Monday, November 07, 2011

Gingrich on Arab Christians

Republican Presidential candidate Newt Gingrich has blamed U.S. policy in the Middle East for what he calls the "anti-Christian Spring." He needs a better fact-checker, since he also blamed Muslims for a complaint an unrelated professor at George Washington University filed against Catholic University of America. Juan Cole, meanwhile, points out how Gingrich's stated policy preferences on the matter are incoherent, and he's obviously just playing for evangelical votes in South Carolina. The idea that the Obama administration had anything to do with outcomes in Egypt and Tunisia is also ludicrous. In Egypt, the administration clearly supported Mubarak until it became clear he was toast, has since cast in its lot with the SCAF which is seeking to preserve whatever it can of the old regime, and may even have encouraged such a development through military-to-military back channels back in February.

What matters more to me right now is the mindset he is articulating, which I suspect is widespread in some circles, that autocratic regimes in the Middle East are necessary to protect Christian populations. This view is unacceptable if one takes seriously the human rights of non-Christians in these societies. Would Gingrich now trade al-Maliki's government for Saddam Hussein?

The most important problem currently faced by Christians in Iraq, Egypt, and elsewhere is a security vacuum caused by regime collapse. Chaos often accompanies revolutions, as happened with the classic cases of the French, Russian, and Iranian. In Eastern Europe in 1989, it was largely avoided as the old communist regimes mostly chose to manage the transition rather than cling to power until the last possible minute. Even then, nationalist violence erupted in Yugoslavia and Karabakh when the new leaders simply didn't have legitimacy with large swathes of the population. In Egypt, Christians have been victimized by salafi vigilantes, the SCAF trying to maintain power, and ignorant people susceptible to superstition and conspiracy theorizing. Their problem is that they are a powerless minority during a period when security is weakened. Such turmoil might be a reason to fear revolutions in general, but that's not a viewpoint I'm hearing articulated.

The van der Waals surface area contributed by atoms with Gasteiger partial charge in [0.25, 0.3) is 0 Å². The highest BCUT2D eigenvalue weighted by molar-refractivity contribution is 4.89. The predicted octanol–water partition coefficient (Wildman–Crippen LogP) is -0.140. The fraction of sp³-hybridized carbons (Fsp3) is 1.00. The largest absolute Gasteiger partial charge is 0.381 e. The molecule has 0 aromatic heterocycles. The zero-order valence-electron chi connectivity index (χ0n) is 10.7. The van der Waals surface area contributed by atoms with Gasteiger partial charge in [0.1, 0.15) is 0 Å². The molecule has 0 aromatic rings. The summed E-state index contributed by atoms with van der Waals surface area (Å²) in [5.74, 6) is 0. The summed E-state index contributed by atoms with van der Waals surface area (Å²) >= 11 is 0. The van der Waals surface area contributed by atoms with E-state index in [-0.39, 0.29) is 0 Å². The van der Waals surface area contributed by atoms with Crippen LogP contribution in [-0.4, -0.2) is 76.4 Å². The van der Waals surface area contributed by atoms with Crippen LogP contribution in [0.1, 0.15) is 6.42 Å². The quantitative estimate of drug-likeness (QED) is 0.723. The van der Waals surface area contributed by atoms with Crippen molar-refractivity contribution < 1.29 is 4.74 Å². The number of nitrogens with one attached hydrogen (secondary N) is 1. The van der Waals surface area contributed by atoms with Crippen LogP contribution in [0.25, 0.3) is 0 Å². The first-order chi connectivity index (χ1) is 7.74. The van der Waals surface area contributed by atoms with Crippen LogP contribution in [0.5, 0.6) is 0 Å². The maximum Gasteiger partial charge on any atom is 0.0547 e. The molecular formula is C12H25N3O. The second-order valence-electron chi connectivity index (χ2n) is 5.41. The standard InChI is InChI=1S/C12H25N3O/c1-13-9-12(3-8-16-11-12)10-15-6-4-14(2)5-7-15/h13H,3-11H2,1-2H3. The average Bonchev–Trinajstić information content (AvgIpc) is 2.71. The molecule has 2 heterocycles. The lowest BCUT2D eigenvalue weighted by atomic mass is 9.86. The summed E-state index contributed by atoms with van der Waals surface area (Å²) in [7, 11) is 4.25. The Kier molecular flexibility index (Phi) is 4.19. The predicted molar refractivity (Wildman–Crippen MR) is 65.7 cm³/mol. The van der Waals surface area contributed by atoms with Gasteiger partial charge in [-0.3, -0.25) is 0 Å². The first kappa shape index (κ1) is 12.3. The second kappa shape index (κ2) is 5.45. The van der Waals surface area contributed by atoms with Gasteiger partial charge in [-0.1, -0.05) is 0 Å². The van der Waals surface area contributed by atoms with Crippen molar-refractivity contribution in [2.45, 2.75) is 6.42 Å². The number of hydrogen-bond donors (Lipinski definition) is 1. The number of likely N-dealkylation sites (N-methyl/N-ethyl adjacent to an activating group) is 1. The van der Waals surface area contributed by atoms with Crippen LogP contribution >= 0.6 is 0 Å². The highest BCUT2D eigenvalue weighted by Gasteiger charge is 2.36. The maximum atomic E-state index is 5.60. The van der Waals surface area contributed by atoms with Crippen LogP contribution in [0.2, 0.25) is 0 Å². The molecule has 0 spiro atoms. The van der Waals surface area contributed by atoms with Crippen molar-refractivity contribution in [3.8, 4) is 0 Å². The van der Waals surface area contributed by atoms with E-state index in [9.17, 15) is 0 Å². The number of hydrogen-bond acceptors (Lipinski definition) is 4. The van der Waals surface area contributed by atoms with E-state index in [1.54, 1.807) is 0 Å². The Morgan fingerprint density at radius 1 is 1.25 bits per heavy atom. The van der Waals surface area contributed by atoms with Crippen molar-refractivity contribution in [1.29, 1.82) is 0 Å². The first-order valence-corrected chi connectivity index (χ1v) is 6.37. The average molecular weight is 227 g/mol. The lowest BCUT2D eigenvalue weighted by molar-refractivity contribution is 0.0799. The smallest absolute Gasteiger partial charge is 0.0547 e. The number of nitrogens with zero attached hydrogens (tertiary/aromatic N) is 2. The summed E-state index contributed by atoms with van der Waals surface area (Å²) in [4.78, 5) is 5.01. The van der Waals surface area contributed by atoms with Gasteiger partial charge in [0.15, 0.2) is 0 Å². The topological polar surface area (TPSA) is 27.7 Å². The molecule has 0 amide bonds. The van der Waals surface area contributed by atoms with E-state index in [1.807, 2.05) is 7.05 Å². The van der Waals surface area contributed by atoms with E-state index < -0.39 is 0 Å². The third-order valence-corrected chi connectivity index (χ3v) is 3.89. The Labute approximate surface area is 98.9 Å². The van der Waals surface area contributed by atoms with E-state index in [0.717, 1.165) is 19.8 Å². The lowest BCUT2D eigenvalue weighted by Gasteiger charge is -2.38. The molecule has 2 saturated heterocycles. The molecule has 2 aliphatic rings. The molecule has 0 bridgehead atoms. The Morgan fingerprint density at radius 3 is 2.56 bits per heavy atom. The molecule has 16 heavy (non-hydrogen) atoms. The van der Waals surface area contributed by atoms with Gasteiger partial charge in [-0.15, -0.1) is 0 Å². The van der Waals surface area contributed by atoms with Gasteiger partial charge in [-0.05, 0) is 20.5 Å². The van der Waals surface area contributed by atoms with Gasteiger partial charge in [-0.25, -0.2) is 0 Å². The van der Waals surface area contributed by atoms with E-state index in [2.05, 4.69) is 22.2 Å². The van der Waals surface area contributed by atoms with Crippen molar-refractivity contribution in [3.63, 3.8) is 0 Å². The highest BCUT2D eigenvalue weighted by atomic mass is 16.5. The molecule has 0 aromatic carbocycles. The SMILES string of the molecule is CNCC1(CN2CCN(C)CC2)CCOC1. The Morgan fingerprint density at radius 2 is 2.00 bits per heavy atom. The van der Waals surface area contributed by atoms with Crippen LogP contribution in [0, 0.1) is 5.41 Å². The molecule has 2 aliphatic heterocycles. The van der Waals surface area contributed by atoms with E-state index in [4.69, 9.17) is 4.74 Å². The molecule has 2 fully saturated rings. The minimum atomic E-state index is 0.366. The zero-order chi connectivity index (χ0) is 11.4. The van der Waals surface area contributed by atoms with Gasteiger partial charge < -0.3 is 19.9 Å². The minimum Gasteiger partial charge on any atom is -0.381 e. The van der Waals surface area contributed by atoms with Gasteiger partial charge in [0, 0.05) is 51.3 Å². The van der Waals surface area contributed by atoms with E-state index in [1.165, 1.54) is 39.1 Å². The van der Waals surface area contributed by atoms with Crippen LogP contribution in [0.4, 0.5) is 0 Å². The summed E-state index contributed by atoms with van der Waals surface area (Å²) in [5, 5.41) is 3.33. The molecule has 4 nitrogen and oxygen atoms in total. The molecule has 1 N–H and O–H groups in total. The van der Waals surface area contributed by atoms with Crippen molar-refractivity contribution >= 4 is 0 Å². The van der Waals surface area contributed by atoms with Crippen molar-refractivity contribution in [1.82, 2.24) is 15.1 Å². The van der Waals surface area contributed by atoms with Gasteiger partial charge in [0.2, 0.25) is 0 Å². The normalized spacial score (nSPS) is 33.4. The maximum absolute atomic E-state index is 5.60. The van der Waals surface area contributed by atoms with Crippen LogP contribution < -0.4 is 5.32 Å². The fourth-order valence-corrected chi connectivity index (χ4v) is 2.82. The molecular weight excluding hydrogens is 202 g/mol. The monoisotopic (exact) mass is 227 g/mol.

(Crossposted to American Footprints)

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